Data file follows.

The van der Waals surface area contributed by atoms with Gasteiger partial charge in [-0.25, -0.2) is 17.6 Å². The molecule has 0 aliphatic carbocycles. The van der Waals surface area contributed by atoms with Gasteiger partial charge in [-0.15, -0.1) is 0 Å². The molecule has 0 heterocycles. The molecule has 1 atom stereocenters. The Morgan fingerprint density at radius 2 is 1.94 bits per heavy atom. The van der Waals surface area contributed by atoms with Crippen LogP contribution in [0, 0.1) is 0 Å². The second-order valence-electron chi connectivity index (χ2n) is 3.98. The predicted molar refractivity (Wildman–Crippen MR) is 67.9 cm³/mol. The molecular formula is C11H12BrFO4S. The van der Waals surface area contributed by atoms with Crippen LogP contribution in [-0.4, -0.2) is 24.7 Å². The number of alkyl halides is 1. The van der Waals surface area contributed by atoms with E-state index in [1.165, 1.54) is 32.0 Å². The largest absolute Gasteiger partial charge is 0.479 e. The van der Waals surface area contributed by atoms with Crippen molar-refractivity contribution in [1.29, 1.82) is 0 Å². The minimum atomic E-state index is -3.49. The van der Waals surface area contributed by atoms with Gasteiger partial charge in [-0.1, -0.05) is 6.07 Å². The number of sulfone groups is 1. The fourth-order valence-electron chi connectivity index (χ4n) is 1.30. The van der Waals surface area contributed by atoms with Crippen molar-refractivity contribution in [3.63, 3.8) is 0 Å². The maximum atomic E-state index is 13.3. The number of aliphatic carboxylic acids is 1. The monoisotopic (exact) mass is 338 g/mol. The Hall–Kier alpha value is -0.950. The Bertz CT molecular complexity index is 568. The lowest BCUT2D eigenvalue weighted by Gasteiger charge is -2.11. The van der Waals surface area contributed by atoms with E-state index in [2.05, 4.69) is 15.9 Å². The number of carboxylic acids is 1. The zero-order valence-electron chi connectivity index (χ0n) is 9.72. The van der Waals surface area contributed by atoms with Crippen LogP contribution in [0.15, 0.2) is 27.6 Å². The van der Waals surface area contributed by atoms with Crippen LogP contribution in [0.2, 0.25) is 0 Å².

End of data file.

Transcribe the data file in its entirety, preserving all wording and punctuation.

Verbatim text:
The van der Waals surface area contributed by atoms with Gasteiger partial charge in [-0.25, -0.2) is 17.6 Å². The molecule has 0 aliphatic carbocycles. The van der Waals surface area contributed by atoms with Gasteiger partial charge in [-0.15, -0.1) is 0 Å². The molecule has 0 heterocycles. The molecule has 1 atom stereocenters. The Morgan fingerprint density at radius 2 is 1.94 bits per heavy atom. The van der Waals surface area contributed by atoms with Crippen LogP contribution in [0, 0.1) is 0 Å². The second-order valence-electron chi connectivity index (χ2n) is 3.98. The predicted molar refractivity (Wildman–Crippen MR) is 67.9 cm³/mol. The molecular formula is C11H12BrFO4S. The van der Waals surface area contributed by atoms with Crippen LogP contribution in [-0.4, -0.2) is 24.7 Å². The number of alkyl halides is 1. The van der Waals surface area contributed by atoms with E-state index in [1.165, 1.54) is 32.0 Å². The largest absolute Gasteiger partial charge is 0.479 e. The van der Waals surface area contributed by atoms with Crippen molar-refractivity contribution in [1.29, 1.82) is 0 Å². The minimum atomic E-state index is -3.49. The van der Waals surface area contributed by atoms with Gasteiger partial charge in [-0.1, -0.05) is 6.07 Å². The number of sulfone groups is 1. The fourth-order valence-electron chi connectivity index (χ4n) is 1.30. The van der Waals surface area contributed by atoms with Crippen molar-refractivity contribution in [3.63, 3.8) is 0 Å². The maximum atomic E-state index is 13.3. The number of aliphatic carboxylic acids is 1. The monoisotopic (exact) mass is 338 g/mol. The Hall–Kier alpha value is -0.950. The Bertz CT molecular complexity index is 568. The lowest BCUT2D eigenvalue weighted by Gasteiger charge is -2.11. The van der Waals surface area contributed by atoms with E-state index in [2.05, 4.69) is 15.9 Å². The number of carboxylic acids is 1. The zero-order valence-electron chi connectivity index (χ0n) is 9.72. The van der Waals surface area contributed by atoms with Crippen LogP contribution in [0.15, 0.2) is 27.6 Å². The van der Waals surface area contributed by atoms with Crippen LogP contribution in [0.2, 0.25) is 0 Å².